a.    I can’t really see too much surface area (end tables, kitchen counters, dining room table, etc.) on the main living area of my house.  Most surfaces only get a clear spot when I push stuff aside. I have containers for the stuff near or on these surfaces but they aren’t getting used.

    b.    Typically my surfaces have a lot of stuff on them but I stash it all away quickly when people come over so the containers and organizational products I bought become “miscellaneous” bins. 

    c.   
    I try and get everyone in the house to pick up their stuff and put it away but there’s not enough space for everything… or maybe the right system?  So usually I’m the one who gets tired of never seeing / using my furniture and do a mad clean up once a week or so.

    d.   
    I have stuff on my dining room table right now (it’s 2pm) but by tonight, it won’t be there because the mail will be processed and anything else that got dropped there will be in its proper home by dinner so we can eat.

    2)   
    When I walk into the house…


    a.   
    I usually step over or on a pile of shoes, work stuff, book bags, sports gear, etc. and am so frustrated by this every day. Will it ever get better?

    b.   
    I’d love (and love others in the house) to hang my coat immediately, put my shoes, purse, gym bag, etc, exactly where they belong… but it’s not realistic with my schedule and lifestyle.  I’ll get to it over the weekend….maybe.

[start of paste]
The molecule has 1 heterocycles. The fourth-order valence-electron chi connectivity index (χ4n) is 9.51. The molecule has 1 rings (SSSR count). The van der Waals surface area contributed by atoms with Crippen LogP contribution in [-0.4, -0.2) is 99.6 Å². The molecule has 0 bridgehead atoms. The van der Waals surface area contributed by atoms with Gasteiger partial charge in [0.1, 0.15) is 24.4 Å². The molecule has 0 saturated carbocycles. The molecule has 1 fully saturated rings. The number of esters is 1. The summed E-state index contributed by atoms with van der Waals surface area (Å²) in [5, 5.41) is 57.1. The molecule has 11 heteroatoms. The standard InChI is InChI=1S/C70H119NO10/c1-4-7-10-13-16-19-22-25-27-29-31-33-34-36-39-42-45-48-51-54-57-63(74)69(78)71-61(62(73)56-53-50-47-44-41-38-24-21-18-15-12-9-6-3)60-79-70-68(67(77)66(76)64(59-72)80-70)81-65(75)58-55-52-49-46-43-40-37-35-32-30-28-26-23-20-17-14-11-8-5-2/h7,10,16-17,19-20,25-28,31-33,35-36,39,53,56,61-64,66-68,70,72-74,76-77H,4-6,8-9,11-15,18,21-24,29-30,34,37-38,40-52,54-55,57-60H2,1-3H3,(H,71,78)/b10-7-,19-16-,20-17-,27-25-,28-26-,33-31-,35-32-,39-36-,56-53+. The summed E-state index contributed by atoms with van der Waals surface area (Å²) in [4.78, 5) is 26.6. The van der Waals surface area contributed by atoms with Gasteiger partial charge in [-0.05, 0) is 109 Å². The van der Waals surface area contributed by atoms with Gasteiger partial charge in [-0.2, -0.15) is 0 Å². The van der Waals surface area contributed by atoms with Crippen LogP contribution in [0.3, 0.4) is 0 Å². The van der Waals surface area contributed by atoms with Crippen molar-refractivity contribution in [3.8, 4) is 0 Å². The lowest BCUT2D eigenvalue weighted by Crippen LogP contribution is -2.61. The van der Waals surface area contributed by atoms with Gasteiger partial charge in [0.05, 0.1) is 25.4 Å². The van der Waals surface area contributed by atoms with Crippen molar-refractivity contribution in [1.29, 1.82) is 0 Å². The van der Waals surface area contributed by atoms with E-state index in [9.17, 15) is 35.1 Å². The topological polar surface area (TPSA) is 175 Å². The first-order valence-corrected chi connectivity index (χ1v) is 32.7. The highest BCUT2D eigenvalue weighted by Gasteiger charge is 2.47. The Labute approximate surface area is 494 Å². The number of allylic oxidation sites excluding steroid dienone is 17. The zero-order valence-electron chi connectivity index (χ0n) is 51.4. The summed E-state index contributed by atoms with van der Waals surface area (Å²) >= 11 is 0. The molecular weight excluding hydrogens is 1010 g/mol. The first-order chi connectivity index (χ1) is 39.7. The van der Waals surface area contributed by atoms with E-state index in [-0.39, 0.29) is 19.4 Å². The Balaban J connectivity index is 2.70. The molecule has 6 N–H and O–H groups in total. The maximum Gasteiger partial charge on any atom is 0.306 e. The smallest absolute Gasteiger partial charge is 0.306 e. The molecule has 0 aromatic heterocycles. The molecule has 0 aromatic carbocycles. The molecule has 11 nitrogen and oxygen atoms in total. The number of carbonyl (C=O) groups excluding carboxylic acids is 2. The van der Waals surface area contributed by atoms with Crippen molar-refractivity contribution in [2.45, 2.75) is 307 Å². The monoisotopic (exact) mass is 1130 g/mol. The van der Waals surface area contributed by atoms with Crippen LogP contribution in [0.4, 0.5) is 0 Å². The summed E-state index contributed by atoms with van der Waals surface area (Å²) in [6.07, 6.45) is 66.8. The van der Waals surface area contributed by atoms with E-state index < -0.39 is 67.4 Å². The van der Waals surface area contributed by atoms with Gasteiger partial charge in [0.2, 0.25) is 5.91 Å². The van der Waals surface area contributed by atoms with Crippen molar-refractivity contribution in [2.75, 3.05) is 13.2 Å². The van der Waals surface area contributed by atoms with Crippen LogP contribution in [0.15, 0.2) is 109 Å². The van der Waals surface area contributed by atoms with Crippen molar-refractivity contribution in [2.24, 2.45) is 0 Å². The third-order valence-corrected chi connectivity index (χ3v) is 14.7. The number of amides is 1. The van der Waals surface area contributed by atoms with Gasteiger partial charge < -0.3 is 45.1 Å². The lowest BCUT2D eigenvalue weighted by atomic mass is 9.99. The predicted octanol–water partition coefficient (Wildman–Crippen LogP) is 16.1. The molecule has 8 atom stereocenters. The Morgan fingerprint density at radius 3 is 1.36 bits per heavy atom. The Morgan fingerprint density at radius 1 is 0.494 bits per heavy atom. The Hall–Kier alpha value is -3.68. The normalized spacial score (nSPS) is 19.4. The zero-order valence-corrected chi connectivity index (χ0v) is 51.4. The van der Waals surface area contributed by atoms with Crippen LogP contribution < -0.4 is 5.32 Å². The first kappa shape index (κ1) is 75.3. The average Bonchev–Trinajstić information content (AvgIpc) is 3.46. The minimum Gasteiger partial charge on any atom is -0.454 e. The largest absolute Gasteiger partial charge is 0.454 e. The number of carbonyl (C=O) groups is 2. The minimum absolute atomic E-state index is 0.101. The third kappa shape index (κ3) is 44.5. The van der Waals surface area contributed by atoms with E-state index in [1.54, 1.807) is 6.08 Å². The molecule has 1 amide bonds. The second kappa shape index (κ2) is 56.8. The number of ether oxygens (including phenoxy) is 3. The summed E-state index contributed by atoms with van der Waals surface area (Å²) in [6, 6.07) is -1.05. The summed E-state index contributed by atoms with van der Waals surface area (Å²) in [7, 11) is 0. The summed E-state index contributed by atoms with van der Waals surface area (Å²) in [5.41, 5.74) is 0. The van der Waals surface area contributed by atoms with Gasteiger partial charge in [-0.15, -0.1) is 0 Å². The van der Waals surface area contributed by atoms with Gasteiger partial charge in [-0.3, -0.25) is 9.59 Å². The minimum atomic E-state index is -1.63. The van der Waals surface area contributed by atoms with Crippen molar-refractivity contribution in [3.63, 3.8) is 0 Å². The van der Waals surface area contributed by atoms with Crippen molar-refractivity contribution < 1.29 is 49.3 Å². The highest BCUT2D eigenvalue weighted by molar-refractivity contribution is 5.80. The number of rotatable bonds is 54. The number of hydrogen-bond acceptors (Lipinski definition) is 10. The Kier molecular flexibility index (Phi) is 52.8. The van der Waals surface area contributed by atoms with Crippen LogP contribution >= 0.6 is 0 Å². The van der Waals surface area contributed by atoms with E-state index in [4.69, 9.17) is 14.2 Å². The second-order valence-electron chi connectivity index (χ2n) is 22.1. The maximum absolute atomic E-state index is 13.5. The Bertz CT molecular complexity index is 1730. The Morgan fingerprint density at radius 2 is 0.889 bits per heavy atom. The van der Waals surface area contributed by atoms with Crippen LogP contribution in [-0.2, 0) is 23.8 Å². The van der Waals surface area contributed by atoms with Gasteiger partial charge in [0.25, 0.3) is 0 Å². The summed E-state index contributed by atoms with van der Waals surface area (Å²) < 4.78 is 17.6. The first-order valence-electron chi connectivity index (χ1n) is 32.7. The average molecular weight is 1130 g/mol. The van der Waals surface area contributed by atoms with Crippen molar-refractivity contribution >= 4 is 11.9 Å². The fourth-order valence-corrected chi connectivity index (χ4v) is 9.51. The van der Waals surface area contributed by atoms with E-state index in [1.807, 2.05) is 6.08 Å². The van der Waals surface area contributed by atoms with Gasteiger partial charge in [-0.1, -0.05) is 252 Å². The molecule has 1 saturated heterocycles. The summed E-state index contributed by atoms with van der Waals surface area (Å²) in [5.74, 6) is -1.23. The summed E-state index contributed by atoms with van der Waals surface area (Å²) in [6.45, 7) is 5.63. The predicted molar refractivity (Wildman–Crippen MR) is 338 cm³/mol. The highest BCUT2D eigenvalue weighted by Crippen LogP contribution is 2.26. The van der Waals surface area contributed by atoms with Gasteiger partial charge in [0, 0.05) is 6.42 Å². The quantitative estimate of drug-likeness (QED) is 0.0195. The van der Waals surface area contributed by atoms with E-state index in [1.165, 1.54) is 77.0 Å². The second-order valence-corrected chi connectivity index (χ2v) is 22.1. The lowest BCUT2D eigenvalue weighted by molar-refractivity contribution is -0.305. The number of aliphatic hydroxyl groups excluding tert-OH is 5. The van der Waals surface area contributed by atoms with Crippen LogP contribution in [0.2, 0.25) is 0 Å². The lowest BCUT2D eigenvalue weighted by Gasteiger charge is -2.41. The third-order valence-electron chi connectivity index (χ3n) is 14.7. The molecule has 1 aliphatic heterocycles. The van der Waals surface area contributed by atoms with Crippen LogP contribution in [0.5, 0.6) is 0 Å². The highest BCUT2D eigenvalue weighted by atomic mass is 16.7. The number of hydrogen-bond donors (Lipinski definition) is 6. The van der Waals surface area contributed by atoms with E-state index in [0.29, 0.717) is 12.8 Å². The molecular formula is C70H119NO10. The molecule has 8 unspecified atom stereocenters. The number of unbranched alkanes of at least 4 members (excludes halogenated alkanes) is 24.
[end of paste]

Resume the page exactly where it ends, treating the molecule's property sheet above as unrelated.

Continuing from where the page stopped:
c.   
    I usually step over or on a pile of shoes, work stuff, book bags, sports gear, etc. but it’s because everyone else entering the home isn’t using the hooks, closet, bins, etc. that I created for the stuff.  I put MY stuff away.

    d.   
    I usually drop my stuff (or others drop theirs) but then we come back around in the next few hours and put it where it belongs.  At least by the time we go to bed.

    3)    When a friend, family member or even service repair man comes into my home, I feel like….

    a.    I don’t let them in. I would never want them to see how I’m living.

    b.   
    I’m embarrassed and I’m constantly apologizing for the state of things, but I don’t have the time to keep it up the way other people do.

    c.   
    It’s messy – Some laundry in a basket ready to go upstairs; toys around the floor; my work stuff is on the dining room table from last night - but it doesn’t bother me if people see my mess.  I think this is pretty normal for hard working people.

    d.   
    Well, my stuff is put away (most of the time), but it bothers me that others in my house aren’t using the systems I put together!  Why am I the only one doing it all? Because when people walk into my home, I shouldn’t have to frantically pick up after everyone else, even when there is an organizing home for everything!  I should be stress free and proud when someone comes to visit.